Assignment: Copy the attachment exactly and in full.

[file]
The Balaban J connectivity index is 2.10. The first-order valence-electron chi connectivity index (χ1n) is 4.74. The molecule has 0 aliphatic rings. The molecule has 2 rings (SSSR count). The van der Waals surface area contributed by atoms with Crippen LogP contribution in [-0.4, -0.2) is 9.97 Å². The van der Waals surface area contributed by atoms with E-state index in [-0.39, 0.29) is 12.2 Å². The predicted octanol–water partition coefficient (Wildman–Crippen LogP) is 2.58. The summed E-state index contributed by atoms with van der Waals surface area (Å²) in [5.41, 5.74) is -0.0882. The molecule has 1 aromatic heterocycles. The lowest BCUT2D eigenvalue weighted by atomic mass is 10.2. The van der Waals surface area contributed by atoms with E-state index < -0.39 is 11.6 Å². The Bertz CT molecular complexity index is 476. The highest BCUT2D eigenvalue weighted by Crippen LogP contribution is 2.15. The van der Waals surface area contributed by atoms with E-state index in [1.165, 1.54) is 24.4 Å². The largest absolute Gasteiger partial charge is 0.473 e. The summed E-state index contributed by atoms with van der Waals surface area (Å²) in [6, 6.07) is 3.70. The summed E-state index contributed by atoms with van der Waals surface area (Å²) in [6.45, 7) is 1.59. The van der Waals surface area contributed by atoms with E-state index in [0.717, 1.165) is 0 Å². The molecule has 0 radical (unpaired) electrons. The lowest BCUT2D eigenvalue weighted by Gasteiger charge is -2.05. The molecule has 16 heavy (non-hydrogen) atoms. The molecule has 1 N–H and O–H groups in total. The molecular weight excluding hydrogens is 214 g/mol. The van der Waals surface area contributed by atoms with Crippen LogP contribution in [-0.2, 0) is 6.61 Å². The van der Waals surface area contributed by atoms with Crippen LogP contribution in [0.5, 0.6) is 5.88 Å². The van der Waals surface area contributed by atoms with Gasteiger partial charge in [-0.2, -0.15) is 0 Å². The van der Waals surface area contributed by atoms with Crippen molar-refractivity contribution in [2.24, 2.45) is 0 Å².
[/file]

The Balaban J connectivity index is 2.10. The first-order valence-electron chi connectivity index (χ1n) is 4.74. The molecule has 0 aliphatic rings. The molecule has 2 rings (SSSR count). The van der Waals surface area contributed by atoms with Crippen LogP contribution in [-0.4, -0.2) is 9.97 Å². The van der Waals surface area contributed by atoms with E-state index in [-0.39, 0.29) is 12.2 Å². The predicted octanol–water partition coefficient (Wildman–Crippen LogP) is 2.58. The summed E-state index contributed by atoms with van der Waals surface area (Å²) in [5.41, 5.74) is -0.0882. The molecule has 1 aromatic heterocycles. The lowest BCUT2D eigenvalue weighted by atomic mass is 10.2. The van der Waals surface area contributed by atoms with E-state index < -0.39 is 11.6 Å². The Bertz CT molecular complexity index is 476. The highest BCUT2D eigenvalue weighted by Crippen LogP contribution is 2.15. The van der Waals surface area contributed by atoms with E-state index in [1.165, 1.54) is 24.4 Å². The largest absolute Gasteiger partial charge is 0.473 e. The summed E-state index contributed by atoms with van der Waals surface area (Å²) in [6, 6.07) is 3.70. The summed E-state index contributed by atoms with van der Waals surface area (Å²) in [6.45, 7) is 1.59. The van der Waals surface area contributed by atoms with E-state index in [0.717, 1.165) is 0 Å². The molecule has 0 radical (unpaired) electrons. The lowest BCUT2D eigenvalue weighted by Gasteiger charge is -2.05. The molecule has 16 heavy (non-hydrogen) atoms. The molecule has 1 N–H and O–H groups in total. The molecular weight excluding hydrogens is 214 g/mol. The van der Waals surface area contributed by atoms with Crippen LogP contribution in [-0.2, 0) is 6.61 Å². The van der Waals surface area contributed by atoms with Crippen LogP contribution in [0.5, 0.6) is 5.88 Å². The van der Waals surface area contributed by atoms with Gasteiger partial charge in [-0.2, -0.15) is 0 Å². The van der Waals surface area contributed by atoms with Crippen molar-refractivity contribution in [2.24, 2.45) is 0 Å².